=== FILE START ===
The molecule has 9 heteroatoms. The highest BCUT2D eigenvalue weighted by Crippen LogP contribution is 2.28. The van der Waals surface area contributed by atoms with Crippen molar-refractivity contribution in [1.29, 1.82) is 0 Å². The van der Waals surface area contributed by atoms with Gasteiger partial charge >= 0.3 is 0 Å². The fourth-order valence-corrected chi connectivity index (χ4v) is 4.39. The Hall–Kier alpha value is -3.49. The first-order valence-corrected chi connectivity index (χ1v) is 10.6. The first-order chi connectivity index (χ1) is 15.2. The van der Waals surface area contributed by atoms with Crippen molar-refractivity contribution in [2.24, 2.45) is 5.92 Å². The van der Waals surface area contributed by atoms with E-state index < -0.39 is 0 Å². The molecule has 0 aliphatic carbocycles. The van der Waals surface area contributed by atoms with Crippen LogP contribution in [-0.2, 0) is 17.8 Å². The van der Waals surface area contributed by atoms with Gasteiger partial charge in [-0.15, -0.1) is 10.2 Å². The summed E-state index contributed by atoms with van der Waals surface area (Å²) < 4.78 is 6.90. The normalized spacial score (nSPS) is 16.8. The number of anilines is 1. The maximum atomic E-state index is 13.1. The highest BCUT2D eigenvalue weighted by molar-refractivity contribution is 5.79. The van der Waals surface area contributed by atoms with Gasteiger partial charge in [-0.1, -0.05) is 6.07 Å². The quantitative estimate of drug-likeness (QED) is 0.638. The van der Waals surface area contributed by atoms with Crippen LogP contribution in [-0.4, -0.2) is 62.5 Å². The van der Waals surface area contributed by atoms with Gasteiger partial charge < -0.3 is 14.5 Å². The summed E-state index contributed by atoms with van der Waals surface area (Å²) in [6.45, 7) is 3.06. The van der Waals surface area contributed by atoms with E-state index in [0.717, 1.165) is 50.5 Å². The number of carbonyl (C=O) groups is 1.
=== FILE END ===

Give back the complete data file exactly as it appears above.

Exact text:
The molecule has 9 heteroatoms. The highest BCUT2D eigenvalue weighted by Crippen LogP contribution is 2.28. The van der Waals surface area contributed by atoms with Crippen molar-refractivity contribution in [1.29, 1.82) is 0 Å². The van der Waals surface area contributed by atoms with Gasteiger partial charge >= 0.3 is 0 Å². The fourth-order valence-corrected chi connectivity index (χ4v) is 4.39. The Hall–Kier alpha value is -3.49. The first-order valence-corrected chi connectivity index (χ1v) is 10.6. The first-order chi connectivity index (χ1) is 15.2. The van der Waals surface area contributed by atoms with Crippen molar-refractivity contribution in [2.24, 2.45) is 5.92 Å². The van der Waals surface area contributed by atoms with E-state index < -0.39 is 0 Å². The molecule has 0 aliphatic carbocycles. The van der Waals surface area contributed by atoms with Crippen LogP contribution in [-0.2, 0) is 17.8 Å². The van der Waals surface area contributed by atoms with Gasteiger partial charge in [-0.15, -0.1) is 10.2 Å². The summed E-state index contributed by atoms with van der Waals surface area (Å²) < 4.78 is 6.90. The normalized spacial score (nSPS) is 16.8. The number of anilines is 1. The maximum atomic E-state index is 13.1. The highest BCUT2D eigenvalue weighted by molar-refractivity contribution is 5.79. The van der Waals surface area contributed by atoms with Gasteiger partial charge in [-0.1, -0.05) is 6.07 Å². The quantitative estimate of drug-likeness (QED) is 0.638. The van der Waals surface area contributed by atoms with Crippen LogP contribution in [-0.4, -0.2) is 62.5 Å². The van der Waals surface area contributed by atoms with Gasteiger partial charge < -0.3 is 14.5 Å². The summed E-state index contributed by atoms with van der Waals surface area (Å²) in [6.45, 7) is 3.06. The van der Waals surface area contributed by atoms with E-state index in [0.717, 1.165) is 50.5 Å². The number of carbonyl (C=O) groups is 1.